Everything inside their warehouse was destroyed when several pipes burst over the weekend.

There are toys for kids, school supplies, a mattress the Jarnagin's were planning to give to a homeless man and about a hundred blankets for kids.

"It makes you want to cry to think about each child that was going to get one of these blankets," Carolyn said. "Now they're mildewing and sitting in water, and I don't know how we're going to replace all of it."

Carolyn's brother, Jerry Sexton, owns the business attached to the back of the building. He makes lift chairs for the elderly and likely lost all of his product being stored in the warehouse. He hasn't been able to get in to access all the damage yet.

"It's just an empty, sickening feeling. But at the same time, you just have to pull yourself up and know that God is able to take a disaster and turn it into a blessing," Sexton said.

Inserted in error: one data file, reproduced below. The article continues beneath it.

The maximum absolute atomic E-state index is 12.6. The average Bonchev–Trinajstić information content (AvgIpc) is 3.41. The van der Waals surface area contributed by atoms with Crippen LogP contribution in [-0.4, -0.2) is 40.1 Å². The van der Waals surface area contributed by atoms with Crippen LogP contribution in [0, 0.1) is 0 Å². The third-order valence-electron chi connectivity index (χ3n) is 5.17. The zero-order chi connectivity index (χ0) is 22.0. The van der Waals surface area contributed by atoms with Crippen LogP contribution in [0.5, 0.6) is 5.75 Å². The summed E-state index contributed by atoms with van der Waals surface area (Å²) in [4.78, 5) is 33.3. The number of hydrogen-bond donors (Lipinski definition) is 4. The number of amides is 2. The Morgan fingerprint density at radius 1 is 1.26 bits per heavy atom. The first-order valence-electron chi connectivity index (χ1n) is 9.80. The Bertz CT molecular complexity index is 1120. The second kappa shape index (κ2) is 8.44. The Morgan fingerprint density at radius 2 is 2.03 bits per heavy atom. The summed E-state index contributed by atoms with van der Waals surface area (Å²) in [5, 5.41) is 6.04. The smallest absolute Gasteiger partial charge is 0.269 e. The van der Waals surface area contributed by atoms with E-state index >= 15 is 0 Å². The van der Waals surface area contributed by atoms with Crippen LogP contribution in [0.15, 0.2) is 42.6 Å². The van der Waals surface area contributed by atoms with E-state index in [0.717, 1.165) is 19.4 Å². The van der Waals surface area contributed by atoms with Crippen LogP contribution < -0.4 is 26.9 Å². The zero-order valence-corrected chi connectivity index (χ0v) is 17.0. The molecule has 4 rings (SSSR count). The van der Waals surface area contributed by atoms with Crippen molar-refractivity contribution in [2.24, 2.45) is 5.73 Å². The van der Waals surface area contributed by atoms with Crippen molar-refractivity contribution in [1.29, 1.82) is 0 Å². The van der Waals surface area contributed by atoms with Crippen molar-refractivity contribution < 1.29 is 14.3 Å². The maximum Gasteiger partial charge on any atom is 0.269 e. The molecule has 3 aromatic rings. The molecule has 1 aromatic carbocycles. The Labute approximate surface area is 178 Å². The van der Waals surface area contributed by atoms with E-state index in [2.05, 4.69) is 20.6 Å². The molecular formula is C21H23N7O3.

The Jarnagin's were planning to give away hundreds of pairs of socks this weekend to the homeless, but they were all destroyed by the water.

When asked how people can help, Carolyn answered by saying she and her husband could use a hug and an encouraging word as they figure out what to do next.

To get more information about the Food on Food Foundation, or to make a donation, check out their website at tnfoodonfoot.com.

Food On Foot warehouse soaked by burst pipe

Posted on Monday, January 13, 2014 at 11:58 am

Stuffed bunny rabbits, Valentine’s cards and coats that were set aside for children in the Lakeway Area were ruined after last week’s cold weather created a massive obstacle when a pipe burst in a local non-profit’s warehouse.

Tennessee Food on Foot’s storage warehouse was severely affected after the building’s overhead sprinkler pipes burst flooding the building and ruining the contents.

The burst was discovered on Friday morning but likely occurred overnight.

Food on Foot shares the warehouse space in the old Berkline complex with Sexton Furniture Manufacturing, which also saw significant damage.